These pictures illustrate, firstly how important it is to throughly impregnate the mat with the lay up resin. Secondly the result is a translucent smooth effect where the matting has been applied and this has totally formed an amalgam, fully bonding with its initial layers. This is in stark contrast with the early pics of the previous repair work where the glass matting was lifting off the hull of the boat.
This is the finished result of the work around the rudder trunk. All the mat is saturated, no loose fibres sticking out and the matting has been extended up the trunk and onto the floor so giving a spread of strength.
Be aware, this is not an easy material to prepare and use. If you mix too much catalyst it will react and get very hot. Always dispose of mixed resin container cups into a steel can or bucket and not with domestic waste. Brushes and equipment must be cleaned with ‘Gun wash’ from automotive suppliers (it is also called Standard Thinners), again highly combustible so keep away from your area of work and outside the building, locked up.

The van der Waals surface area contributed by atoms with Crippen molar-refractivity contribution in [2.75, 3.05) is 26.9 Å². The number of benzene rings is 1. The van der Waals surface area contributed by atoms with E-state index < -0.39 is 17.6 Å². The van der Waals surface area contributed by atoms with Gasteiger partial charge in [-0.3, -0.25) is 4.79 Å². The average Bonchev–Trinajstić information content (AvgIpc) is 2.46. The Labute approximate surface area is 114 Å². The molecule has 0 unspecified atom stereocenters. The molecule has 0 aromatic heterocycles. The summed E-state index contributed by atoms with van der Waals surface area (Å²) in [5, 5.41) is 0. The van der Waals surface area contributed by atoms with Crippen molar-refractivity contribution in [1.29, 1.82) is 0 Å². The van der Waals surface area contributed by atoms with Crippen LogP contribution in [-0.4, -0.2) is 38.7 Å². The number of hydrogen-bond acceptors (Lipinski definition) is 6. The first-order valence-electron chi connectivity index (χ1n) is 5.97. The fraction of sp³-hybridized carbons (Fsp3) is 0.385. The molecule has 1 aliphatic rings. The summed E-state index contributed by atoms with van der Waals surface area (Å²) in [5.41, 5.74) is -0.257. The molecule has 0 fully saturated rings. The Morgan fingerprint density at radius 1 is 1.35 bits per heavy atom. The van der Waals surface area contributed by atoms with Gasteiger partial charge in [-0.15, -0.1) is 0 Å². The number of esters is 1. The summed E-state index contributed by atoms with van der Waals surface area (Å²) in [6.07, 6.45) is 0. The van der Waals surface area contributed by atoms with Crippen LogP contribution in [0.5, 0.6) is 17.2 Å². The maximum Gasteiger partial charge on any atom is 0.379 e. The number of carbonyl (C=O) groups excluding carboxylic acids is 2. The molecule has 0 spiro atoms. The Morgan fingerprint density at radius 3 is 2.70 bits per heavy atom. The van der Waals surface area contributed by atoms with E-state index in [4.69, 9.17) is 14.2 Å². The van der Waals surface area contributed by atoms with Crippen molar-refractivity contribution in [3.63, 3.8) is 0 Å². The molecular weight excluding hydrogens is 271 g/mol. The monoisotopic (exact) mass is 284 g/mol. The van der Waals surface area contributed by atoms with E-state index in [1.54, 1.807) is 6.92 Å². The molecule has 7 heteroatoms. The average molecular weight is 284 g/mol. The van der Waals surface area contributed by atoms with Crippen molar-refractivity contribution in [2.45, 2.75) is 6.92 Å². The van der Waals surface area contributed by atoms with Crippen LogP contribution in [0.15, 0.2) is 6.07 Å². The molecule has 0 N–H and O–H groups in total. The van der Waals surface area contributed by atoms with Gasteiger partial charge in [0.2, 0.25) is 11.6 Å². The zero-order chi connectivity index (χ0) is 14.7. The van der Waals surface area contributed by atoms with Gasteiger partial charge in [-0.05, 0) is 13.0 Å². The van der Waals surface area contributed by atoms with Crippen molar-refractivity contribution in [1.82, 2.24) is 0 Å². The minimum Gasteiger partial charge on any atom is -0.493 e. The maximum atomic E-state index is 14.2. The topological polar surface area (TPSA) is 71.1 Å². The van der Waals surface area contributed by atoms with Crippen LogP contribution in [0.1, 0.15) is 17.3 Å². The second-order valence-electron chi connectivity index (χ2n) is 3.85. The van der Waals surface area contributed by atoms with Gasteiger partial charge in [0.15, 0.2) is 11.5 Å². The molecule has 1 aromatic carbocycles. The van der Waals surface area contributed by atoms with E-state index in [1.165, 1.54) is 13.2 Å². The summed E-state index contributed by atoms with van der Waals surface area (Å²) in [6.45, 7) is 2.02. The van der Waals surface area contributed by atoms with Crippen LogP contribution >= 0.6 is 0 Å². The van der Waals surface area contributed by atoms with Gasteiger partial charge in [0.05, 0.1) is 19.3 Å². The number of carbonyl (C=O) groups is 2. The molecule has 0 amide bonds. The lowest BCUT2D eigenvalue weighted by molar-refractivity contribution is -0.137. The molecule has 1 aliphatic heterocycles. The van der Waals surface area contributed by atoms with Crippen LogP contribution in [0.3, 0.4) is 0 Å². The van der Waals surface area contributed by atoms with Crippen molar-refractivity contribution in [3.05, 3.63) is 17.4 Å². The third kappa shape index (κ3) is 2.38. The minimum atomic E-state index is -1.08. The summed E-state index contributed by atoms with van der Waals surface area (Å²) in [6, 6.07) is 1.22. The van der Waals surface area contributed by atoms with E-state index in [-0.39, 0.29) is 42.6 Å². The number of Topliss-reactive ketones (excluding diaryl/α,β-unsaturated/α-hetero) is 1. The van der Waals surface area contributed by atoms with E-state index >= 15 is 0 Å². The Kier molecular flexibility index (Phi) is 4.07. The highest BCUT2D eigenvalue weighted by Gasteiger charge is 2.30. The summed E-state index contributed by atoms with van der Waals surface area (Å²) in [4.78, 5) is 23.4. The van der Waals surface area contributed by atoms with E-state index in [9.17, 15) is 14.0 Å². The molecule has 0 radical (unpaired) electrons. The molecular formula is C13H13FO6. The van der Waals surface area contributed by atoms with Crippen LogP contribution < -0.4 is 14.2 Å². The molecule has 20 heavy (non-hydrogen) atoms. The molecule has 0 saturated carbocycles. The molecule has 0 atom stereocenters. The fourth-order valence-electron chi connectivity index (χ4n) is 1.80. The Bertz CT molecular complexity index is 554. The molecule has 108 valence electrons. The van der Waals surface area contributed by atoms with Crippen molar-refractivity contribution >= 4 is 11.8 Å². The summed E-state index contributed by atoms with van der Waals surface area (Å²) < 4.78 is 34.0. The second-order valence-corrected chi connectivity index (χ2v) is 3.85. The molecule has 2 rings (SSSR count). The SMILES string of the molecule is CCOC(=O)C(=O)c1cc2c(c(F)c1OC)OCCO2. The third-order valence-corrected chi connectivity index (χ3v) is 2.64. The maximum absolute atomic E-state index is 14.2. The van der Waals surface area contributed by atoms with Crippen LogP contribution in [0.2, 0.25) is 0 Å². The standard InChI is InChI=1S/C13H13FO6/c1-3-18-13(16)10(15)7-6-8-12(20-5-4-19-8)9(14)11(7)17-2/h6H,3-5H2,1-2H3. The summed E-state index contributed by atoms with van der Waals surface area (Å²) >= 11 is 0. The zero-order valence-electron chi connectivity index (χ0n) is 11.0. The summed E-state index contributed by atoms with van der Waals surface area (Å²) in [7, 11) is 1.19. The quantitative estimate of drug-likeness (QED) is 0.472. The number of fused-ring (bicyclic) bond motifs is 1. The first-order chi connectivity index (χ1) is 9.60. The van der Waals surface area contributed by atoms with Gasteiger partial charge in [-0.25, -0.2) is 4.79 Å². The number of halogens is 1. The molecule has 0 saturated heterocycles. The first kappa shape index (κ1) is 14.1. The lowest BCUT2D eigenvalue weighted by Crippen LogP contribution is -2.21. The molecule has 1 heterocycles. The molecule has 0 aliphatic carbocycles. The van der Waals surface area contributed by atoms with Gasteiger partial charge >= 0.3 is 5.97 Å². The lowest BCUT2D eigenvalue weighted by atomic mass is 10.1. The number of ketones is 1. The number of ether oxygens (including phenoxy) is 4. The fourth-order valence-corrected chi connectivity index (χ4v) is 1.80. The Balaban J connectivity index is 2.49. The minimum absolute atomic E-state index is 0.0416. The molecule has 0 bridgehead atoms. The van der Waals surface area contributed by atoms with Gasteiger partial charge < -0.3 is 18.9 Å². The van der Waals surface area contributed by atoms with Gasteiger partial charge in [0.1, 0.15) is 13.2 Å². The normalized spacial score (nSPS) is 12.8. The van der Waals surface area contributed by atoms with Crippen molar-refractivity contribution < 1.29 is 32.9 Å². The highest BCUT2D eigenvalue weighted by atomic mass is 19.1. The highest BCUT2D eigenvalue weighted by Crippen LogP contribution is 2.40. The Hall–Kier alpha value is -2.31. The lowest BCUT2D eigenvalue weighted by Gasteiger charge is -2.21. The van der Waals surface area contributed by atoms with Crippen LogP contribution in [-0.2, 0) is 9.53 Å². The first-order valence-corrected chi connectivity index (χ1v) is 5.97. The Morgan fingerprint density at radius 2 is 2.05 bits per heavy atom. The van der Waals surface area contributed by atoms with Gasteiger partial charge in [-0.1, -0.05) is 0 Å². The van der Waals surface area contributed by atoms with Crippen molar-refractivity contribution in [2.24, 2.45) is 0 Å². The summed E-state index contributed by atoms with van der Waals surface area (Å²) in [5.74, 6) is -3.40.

This is our finished repair work before painting.
To complete our glass/resin repairs the bilge area is prepared and given 2 coats of Danboline protective paint, a very good, hard wearing bilge paint. Such a contrast to how it was!
However, there is more work to be done. Part 2 of this article deals with repairs to the hull itself.